Published: 11:05, 25 November 2020
| Updated: 11:38, 25 November 2020
MP Helen Grant has urged Maidstone Council not to take "rushed decisions that pose an existential threat" to the Hazlitt Theatre, ahead of a crunch meeting this evening to decide the venue's future.
Earlier this month, Maidstone Borough Council (MBC) announced plans to terminate its contract with Parkwood Theatres, which manages the day-to-day running of the venue, and take control of the theatre in an effort to save money.
The decision was made in a private session, meaning it was not open to the public, and prompted a furious public backlash and fears that the theatre could close for good.
MBC has since clarified that it will reopen the theatre when viable to do so, but a petition calling for the authority to take the funding withdrawal off the table continues to climb in numbers, and is now at 7,300.
Councillors and Maidstone and the Weald MP Helen Grant have questioned how MBC's plan to the run the theatre when it reopens and the fate of community groups while it is mothballed.
Ahead of an MBC committee meeting, due to review the decision tonight, Mrs Grant said she backed calls for the decision to be reversed and the issue put on ice until January, in a letter to Martin Cox, leader of MBC.
She said: "It will allow time to explore the options and take action as needed."
When the second lockdown ends next week, theatres in areas under tier one and two can reopen but with reduced capacity.
But Cllr Paul Harper, chairman of the economic regeneration and leisure committee which made the decision to terminate the contract, said that it still wouldn't be financially viable to run the theatre with social distancing in place and the structure of the building would make restrictions hard to follow.
Mrs Grant said she was not against the theatre being managed 'in-house' by MBC in principle, but said there were fears this could lead to mothballing the theatre, "pending revived finances".
"My constituents simply want a successful local threatre which ensures the arts are accessible to our community.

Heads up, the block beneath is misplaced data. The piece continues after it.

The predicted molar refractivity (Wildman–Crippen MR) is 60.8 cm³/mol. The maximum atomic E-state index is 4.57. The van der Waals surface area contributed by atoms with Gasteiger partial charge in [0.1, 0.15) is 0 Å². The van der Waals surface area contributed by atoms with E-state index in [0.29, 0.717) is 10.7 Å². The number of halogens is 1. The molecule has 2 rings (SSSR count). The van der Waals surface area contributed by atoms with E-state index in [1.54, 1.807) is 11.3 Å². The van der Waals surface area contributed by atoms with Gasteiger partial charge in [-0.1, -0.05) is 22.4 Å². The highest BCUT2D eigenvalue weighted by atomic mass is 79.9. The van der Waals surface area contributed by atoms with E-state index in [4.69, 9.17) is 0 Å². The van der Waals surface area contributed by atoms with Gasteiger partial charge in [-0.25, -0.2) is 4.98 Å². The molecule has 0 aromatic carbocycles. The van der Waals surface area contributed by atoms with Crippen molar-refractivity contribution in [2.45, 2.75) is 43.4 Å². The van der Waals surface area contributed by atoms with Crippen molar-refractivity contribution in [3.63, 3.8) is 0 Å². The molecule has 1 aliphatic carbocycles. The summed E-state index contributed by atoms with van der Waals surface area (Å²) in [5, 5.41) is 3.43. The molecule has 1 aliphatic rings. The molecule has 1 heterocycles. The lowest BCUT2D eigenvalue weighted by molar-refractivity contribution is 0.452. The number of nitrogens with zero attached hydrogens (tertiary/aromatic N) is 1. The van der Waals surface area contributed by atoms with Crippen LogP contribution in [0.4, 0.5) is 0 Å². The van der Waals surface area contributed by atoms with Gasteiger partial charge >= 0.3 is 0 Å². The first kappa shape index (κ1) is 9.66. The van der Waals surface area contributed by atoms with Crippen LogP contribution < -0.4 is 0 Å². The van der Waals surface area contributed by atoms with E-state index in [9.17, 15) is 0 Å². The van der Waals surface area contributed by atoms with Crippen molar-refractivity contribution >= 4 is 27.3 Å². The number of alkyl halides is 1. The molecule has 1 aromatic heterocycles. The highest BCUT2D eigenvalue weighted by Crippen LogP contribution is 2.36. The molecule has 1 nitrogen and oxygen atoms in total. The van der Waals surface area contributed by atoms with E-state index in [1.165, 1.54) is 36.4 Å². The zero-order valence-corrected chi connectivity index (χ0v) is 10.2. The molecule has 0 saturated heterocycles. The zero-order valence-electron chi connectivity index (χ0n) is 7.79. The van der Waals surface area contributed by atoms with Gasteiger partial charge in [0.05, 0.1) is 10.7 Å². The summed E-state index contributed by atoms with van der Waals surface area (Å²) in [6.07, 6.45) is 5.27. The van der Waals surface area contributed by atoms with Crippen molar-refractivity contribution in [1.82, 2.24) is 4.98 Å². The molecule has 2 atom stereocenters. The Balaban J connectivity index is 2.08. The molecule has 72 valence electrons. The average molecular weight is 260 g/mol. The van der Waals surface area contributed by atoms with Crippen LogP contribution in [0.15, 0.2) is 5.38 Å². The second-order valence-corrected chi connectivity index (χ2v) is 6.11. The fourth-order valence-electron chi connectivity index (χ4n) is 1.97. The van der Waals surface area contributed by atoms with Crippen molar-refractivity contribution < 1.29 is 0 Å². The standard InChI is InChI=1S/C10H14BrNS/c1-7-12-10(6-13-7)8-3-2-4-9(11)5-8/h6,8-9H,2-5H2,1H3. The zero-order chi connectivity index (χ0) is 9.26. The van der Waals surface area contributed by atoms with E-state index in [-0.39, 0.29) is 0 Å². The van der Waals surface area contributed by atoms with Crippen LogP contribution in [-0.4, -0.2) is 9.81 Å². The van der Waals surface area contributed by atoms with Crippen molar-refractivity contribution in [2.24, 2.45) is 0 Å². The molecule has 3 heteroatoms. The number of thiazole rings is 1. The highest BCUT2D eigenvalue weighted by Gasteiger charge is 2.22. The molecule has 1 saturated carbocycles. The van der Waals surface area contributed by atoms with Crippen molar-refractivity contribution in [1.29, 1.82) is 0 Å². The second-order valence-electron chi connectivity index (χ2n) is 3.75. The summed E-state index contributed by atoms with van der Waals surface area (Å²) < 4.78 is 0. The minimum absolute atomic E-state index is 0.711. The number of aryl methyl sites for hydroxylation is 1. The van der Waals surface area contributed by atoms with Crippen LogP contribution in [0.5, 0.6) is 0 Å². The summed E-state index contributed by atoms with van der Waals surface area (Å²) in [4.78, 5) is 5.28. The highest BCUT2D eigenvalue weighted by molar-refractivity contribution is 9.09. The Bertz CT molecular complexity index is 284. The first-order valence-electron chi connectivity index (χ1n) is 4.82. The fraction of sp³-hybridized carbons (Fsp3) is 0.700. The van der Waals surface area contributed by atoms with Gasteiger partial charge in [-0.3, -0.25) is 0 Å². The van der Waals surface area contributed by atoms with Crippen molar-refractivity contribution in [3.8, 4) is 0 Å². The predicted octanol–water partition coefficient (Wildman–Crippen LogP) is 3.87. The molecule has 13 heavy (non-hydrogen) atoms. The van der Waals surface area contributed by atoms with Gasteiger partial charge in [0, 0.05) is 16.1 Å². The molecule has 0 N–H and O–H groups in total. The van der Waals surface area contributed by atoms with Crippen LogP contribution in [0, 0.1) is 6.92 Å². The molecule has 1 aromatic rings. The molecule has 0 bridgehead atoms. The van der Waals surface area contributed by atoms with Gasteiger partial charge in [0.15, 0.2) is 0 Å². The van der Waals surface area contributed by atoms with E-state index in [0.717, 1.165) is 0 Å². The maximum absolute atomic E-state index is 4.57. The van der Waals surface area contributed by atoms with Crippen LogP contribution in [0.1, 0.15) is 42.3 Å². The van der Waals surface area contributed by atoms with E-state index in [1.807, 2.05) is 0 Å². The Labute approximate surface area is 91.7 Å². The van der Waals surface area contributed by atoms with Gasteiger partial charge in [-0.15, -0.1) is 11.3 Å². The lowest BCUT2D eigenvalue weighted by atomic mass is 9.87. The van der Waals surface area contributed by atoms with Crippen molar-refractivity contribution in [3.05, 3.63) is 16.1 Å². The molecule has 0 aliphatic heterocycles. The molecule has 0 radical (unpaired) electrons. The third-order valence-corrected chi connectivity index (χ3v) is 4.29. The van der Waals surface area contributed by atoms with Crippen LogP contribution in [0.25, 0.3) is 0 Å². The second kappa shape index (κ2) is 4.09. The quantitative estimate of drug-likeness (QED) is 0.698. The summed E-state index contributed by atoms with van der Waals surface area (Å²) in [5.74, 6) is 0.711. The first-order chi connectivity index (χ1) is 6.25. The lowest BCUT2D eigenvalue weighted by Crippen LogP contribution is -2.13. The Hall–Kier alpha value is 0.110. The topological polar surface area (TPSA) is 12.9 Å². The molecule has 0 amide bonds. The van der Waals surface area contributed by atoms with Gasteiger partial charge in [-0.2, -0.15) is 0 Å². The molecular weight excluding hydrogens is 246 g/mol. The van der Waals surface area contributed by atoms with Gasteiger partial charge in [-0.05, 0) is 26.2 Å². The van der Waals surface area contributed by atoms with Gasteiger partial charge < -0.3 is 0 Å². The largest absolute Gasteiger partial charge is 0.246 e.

"We know from countless examples up and down the UK that, all too often, once theatres close, they never reopen. This must never be the fate of The Hazlitt," she said.
She asked Cllr Cox for urgent written responses to her list of questions, which would provide assurance and answer many queries hanging over the Hazlitt's future.
She asked when the council's budget and business plan for the Hazlitt will be publicly available and who is in charge of its preparation, as well as what expertise the authority has to operate the theatre and who will be responsible for the day-to-day running.
She also asked if MBC will be working with any partners in operating the theatre, such as a private enterprise or the county council.
Turning to the timeline, she about milestones under plans for resumption of performances and whether there are any target dates.
The theatre has been closed for performances since March but the Hazlitt Youth Theatre resumed dance classes at the venue before the second lockdown.
It is not known whether youth groups will be able to return if MBC takes control and mothballs the venue but it has been suggested they may have to find other venues, assisted by the council.
Mrs Grant sought clarity over this, asking if the venue will again be accessible to youth and dance groups, immediately after MBC takes over and for a firm assurance the groups would not have to find a different venue.
She finished: "With successful vaccines now becoming an imminent prospect, such hope on the horizon surely suggests that now is not a time to take rushed decisions that pose an existential threat to the cultural heard of the County Town of Kent."
The council say the decision to terminate the contract has been made to protect the taxpayer and the Hazlitt.
Because of the extra pressures created by the pandemic, it faces an overspend for the current financial year, so cannot afford to continue paying for a closed theatre, it says.
MBC faces a budget gap of more than £2 million for next year and will be looking at where it can save money.
The decision made to cut the contract will be reviewed by the policy and resources committee this evening, after a group of councillors called it in.
Cllr Jonathan Purle, who drafted the challenge, warned beloved theatre may be left with "no panto, no magic and no wonder" if the council takes over.